Category Archives: Women In Music

Nora Douglas Holt: Composer, Critic, Bombshell

A mere quarter of a century after the close of the Civil War, a little girl named Lena Douglas was born to an African Methodist Episcopal Church minister and his wife in Kansas City, Kansas. The little girl was destined for dynamism. Over the course of her life she became a composer, pianist, singer, musicologist, sex symbol, club act, radio woman, and even a highly respected New York critic.

Lena Douglas (she’d later adopt the name Nora) was born in 1885 or 1890 to Rev. Calvin Douglas and his wife Gracie Brown Douglas. Like many others in the A.M.E. Church, Rev. and Mrs. Douglas were passionate about education, and African-American education in particular. Both were closely involved with the Western University of Quindaro, which had been founded in 1865 as the first all-black school west of the Mississippi.

Consequently Nora received a first-rate education. She started taking piano lessons at the age of four and later played organ in the family church. Even as a young woman, she showed an interest in composing, writing the music to the Western University school song in 1907. (Her father provided the lyrics.)

She continued her collegiate music studies at Western, which, lucky for her, boasted one of the best music schools in America. Nora distinguished herself while studying criticism and composition, graduating at the top of her class.

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Johanna Kinkel: Composer, Author, Revolutionary

Poet and playwright Emanuel Geibel wrote of Johanna Kinkel, “Generally, boundlessness is her failing, for she is so endowed with talent that she is not a genius in any one area.”

Johanna was born in Bonn on 8 July 1810 to Peter Joseph Mockel and his wife Marianna. Much to their alarm, their daughter proved to be exceptionally intelligent and musical.

She began studying under Franz Anton Ries, a violinist who had tutored Beethoven a few decades earlier. Ries’s pupils formed a group known as the Singkränzchen, or the Singers’ Circle. Johanna must have demonstrated great character and ability, because she assumed leadership of the Singkränzchen when she was just a teenager. She mined her experiences as a choral director for her op. 1, “The Birds’ Garden for Five Voices with Piano Accompaniment: A Musical Joke,” in which five birds hold a rehearsal and argue with one another over who has more talent. (A modern edition of the piece is available here.)

In 1831, Johanna met a pious Catholic bookseller and music merchant named Johann Paul Mathieux. Desperate to escape the oppressive home of her parents, she agreed to marry him. Almost instantly, she realized she’d made a terrible mistake. Mathieux had been faking his religiosity and he abused his wife. Six months after the wedding, she moved back into her parents’ house and filed for a divorce (which Mathieux refused to grant). The town gossips blamed the failure of the marriage on Johanna’s un-feminine nature. Her doctor diagnosed her with a “nervous breakdown with emaciation fever” brought on by the “abuses conveyed by [the] selected torments” of her ex. (x)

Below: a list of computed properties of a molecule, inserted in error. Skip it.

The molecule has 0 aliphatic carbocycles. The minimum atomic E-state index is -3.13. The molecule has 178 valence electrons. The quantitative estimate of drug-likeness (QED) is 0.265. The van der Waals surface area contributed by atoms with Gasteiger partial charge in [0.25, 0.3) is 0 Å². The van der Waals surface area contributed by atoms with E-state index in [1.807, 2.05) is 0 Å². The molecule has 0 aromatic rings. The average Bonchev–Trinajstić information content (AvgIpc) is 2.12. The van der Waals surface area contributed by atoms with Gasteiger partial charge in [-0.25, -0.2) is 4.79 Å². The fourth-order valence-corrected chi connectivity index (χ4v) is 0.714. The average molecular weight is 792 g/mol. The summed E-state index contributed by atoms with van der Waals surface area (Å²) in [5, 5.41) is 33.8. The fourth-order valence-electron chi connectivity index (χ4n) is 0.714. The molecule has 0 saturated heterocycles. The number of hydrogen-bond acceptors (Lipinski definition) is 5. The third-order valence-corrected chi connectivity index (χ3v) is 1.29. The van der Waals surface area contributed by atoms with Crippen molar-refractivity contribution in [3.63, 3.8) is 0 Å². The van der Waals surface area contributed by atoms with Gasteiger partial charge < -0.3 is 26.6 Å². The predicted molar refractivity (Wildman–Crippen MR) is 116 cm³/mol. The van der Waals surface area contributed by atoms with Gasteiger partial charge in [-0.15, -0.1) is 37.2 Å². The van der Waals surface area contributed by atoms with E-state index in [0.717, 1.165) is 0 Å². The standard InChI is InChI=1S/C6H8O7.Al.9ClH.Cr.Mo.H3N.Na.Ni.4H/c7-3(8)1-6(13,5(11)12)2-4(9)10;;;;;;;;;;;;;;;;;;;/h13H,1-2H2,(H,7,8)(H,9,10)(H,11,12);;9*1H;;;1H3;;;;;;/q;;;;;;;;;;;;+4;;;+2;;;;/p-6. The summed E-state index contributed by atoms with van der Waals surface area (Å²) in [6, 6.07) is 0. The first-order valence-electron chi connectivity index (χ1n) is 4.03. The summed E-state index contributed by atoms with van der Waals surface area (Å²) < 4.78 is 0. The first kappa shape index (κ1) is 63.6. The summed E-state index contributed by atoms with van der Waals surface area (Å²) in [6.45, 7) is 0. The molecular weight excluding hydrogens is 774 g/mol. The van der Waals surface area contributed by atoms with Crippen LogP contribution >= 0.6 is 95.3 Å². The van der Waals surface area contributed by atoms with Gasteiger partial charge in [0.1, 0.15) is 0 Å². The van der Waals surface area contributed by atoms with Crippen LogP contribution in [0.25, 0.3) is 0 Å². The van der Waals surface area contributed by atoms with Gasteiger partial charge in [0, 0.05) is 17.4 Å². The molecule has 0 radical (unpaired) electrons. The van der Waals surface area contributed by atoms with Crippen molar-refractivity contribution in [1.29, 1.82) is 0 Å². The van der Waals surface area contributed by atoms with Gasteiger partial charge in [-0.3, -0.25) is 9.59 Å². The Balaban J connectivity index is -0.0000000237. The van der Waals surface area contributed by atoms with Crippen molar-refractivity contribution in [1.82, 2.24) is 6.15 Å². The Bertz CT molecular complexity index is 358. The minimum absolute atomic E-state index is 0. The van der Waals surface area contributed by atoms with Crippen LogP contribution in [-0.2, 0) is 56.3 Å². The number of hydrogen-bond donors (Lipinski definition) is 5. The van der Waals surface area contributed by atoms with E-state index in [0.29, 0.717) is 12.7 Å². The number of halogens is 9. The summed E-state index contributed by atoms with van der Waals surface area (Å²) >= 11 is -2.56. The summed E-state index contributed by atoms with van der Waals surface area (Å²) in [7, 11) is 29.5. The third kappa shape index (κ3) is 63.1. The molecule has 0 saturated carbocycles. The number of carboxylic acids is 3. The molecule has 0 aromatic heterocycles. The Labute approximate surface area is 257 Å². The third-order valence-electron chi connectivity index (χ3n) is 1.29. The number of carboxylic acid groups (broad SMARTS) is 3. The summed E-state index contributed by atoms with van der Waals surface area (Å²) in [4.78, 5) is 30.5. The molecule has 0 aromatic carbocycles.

She only began to recover in the mid-1830s. To earn her keep, she taught piano and also returned as director of the Singkränzchen. She even presented and directed entire operatic acts in the musical homes of Bonn.

In 1836, she secured an introduction to Felix Mendelssohn via his spirited, strong-willed aunt, author Dorothea von Schlegel. He pronounced Johanna talented and encouraged her to move to Berlin. There she studied piano with Wilhelm Taubert and composition with Karl Böhmer, earning her living by teaching and composing.

In 1838 she published her op. 7, a volume of songs. Critic Oswalk Lorenz, writing for Robert Schumann’s Neue Zeitschrift für Musik, labeled the work “ladylike.” She wasn’t happy being pigeonholed based on her gender. To protest, when Schumann himself wrote Kinkel and asked for another of her compositions, she mailed him “my wildest drinking song for a male choir.” (x)

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Ingeborg von Bronsart: Opera Composer

Her great presence of mind as an artist was shown a little later in a concert incident, which happened in her fourteenth year, in the Michael [sic] Theater. She played the Chopin E minor concerto, with orchestra, from memory, of course – her musical memory always wonderful – when suddenly a string in the piano broke and fell upon the others, which, by their unwilling vibration, tried to defend themselves from this attack. In spite of the alarming jar, no one thought of hastening to her relief by removing the cause of the disturbance, which so distressed the continuation with the improvised accompaniment of the jarring strings; so with her energetic little right hand, the young player pulled out the “corpus delicti” with a quick jerk and threw it on the floor, without at all interrupting her left hand, and then, unhindered, continued bravely with the playing. But then the audience broke in with enthusiastic cheers, for the brave self-defence, and at the end a profusion of flowers fell at her feet. The most brilliant performance could not have been more admired than was this little incident.